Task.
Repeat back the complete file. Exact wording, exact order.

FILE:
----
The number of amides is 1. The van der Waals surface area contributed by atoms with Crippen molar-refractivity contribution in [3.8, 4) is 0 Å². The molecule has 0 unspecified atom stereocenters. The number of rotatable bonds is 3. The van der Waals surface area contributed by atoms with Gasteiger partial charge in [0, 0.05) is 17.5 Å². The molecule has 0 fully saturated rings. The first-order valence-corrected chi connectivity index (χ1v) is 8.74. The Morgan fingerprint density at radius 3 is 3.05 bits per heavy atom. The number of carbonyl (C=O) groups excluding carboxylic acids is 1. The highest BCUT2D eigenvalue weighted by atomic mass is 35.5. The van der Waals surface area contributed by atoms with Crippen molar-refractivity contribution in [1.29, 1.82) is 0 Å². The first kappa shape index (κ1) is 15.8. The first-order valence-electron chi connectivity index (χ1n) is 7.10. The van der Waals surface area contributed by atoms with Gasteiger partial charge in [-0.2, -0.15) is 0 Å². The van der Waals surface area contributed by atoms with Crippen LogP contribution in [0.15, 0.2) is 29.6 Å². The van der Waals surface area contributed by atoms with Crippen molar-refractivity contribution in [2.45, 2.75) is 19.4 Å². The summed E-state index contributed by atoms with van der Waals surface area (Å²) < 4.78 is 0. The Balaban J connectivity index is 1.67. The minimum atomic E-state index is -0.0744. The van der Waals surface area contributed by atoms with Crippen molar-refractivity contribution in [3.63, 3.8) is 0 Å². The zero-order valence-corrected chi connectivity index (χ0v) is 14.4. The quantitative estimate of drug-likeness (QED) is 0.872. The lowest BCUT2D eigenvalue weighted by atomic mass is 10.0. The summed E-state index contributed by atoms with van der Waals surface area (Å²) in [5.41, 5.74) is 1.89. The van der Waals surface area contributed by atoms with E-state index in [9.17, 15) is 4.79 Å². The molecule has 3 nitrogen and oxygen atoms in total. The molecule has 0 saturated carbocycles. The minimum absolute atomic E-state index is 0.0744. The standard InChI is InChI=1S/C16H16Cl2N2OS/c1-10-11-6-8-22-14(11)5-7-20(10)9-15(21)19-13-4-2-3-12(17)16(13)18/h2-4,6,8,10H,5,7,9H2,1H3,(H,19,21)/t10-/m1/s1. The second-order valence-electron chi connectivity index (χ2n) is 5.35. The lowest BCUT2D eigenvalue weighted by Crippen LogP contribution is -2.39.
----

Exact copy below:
The number of amides is 1. The van der Waals surface area contributed by atoms with Crippen molar-refractivity contribution in [3.8, 4) is 0 Å². The molecule has 0 unspecified atom stereocenters. The number of rotatable bonds is 3. The van der Waals surface area contributed by atoms with Gasteiger partial charge in [0, 0.05) is 17.5 Å². The molecule has 0 fully saturated rings. The first-order valence-corrected chi connectivity index (χ1v) is 8.74. The Morgan fingerprint density at radius 3 is 3.05 bits per heavy atom. The number of carbonyl (C=O) groups excluding carboxylic acids is 1. The highest BCUT2D eigenvalue weighted by atomic mass is 35.5. The van der Waals surface area contributed by atoms with Crippen molar-refractivity contribution in [1.29, 1.82) is 0 Å². The first kappa shape index (κ1) is 15.8. The first-order valence-electron chi connectivity index (χ1n) is 7.10. The van der Waals surface area contributed by atoms with Gasteiger partial charge in [-0.2, -0.15) is 0 Å². The van der Waals surface area contributed by atoms with Crippen LogP contribution in [0.15, 0.2) is 29.6 Å². The van der Waals surface area contributed by atoms with Crippen molar-refractivity contribution in [2.45, 2.75) is 19.4 Å². The summed E-state index contributed by atoms with van der Waals surface area (Å²) < 4.78 is 0. The Balaban J connectivity index is 1.67. The minimum atomic E-state index is -0.0744. The van der Waals surface area contributed by atoms with Crippen molar-refractivity contribution in [3.63, 3.8) is 0 Å². The zero-order valence-corrected chi connectivity index (χ0v) is 14.4. The quantitative estimate of drug-likeness (QED) is 0.872. The lowest BCUT2D eigenvalue weighted by atomic mass is 10.0. The summed E-state index contributed by atoms with van der Waals surface area (Å²) in [5.41, 5.74) is 1.89. The van der Waals surface area contributed by atoms with E-state index in [9.17, 15) is 4.79 Å². The molecule has 3 nitrogen and oxygen atoms in total. The molecule has 0 saturated carbocycles. The minimum absolute atomic E-state index is 0.0744. The standard InChI is InChI=1S/C16H16Cl2N2OS/c1-10-11-6-8-22-14(11)5-7-20(10)9-15(21)19-13-4-2-3-12(17)16(13)18/h2-4,6,8,10H,5,7,9H2,1H3,(H,19,21)/t10-/m1/s1. The second-order valence-electron chi connectivity index (χ2n) is 5.35. The lowest BCUT2D eigenvalue weighted by Crippen LogP contribution is -2.39.